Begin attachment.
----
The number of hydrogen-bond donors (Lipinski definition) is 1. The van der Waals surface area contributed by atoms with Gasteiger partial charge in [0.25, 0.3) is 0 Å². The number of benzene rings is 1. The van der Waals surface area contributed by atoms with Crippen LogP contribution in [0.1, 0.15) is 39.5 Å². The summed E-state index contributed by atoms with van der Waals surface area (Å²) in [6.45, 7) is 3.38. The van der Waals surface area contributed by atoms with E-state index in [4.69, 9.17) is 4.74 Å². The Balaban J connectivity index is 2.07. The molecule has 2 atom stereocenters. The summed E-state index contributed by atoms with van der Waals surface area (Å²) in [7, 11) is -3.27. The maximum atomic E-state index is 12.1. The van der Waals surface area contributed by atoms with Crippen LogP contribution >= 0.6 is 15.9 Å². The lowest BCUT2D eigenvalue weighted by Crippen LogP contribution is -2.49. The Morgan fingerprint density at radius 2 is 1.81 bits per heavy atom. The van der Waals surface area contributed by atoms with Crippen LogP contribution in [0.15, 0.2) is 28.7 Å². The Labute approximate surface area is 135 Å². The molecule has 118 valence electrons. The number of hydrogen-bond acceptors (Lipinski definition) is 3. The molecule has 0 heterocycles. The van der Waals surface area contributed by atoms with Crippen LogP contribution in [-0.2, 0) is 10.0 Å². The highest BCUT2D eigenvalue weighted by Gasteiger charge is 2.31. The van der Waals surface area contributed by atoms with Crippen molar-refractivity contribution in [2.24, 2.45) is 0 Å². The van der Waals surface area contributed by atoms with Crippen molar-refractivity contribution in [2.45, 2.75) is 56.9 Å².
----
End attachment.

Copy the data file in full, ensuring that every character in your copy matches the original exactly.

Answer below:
The number of hydrogen-bond donors (Lipinski definition) is 1. The van der Waals surface area contributed by atoms with Gasteiger partial charge in [0.25, 0.3) is 0 Å². The number of benzene rings is 1. The van der Waals surface area contributed by atoms with Crippen LogP contribution in [0.1, 0.15) is 39.5 Å². The summed E-state index contributed by atoms with van der Waals surface area (Å²) in [6.45, 7) is 3.38. The van der Waals surface area contributed by atoms with E-state index in [4.69, 9.17) is 4.74 Å². The Balaban J connectivity index is 2.07. The molecule has 2 atom stereocenters. The summed E-state index contributed by atoms with van der Waals surface area (Å²) in [7, 11) is -3.27. The maximum atomic E-state index is 12.1. The van der Waals surface area contributed by atoms with Crippen LogP contribution >= 0.6 is 15.9 Å². The lowest BCUT2D eigenvalue weighted by Crippen LogP contribution is -2.49. The Morgan fingerprint density at radius 2 is 1.81 bits per heavy atom. The van der Waals surface area contributed by atoms with Crippen LogP contribution in [0.15, 0.2) is 28.7 Å². The Labute approximate surface area is 135 Å². The molecule has 118 valence electrons. The number of hydrogen-bond acceptors (Lipinski definition) is 3. The molecule has 0 heterocycles. The van der Waals surface area contributed by atoms with Crippen LogP contribution in [-0.2, 0) is 10.0 Å². The highest BCUT2D eigenvalue weighted by Gasteiger charge is 2.31. The van der Waals surface area contributed by atoms with Crippen molar-refractivity contribution in [2.24, 2.45) is 0 Å². The van der Waals surface area contributed by atoms with Crippen molar-refractivity contribution in [2.45, 2.75) is 56.9 Å².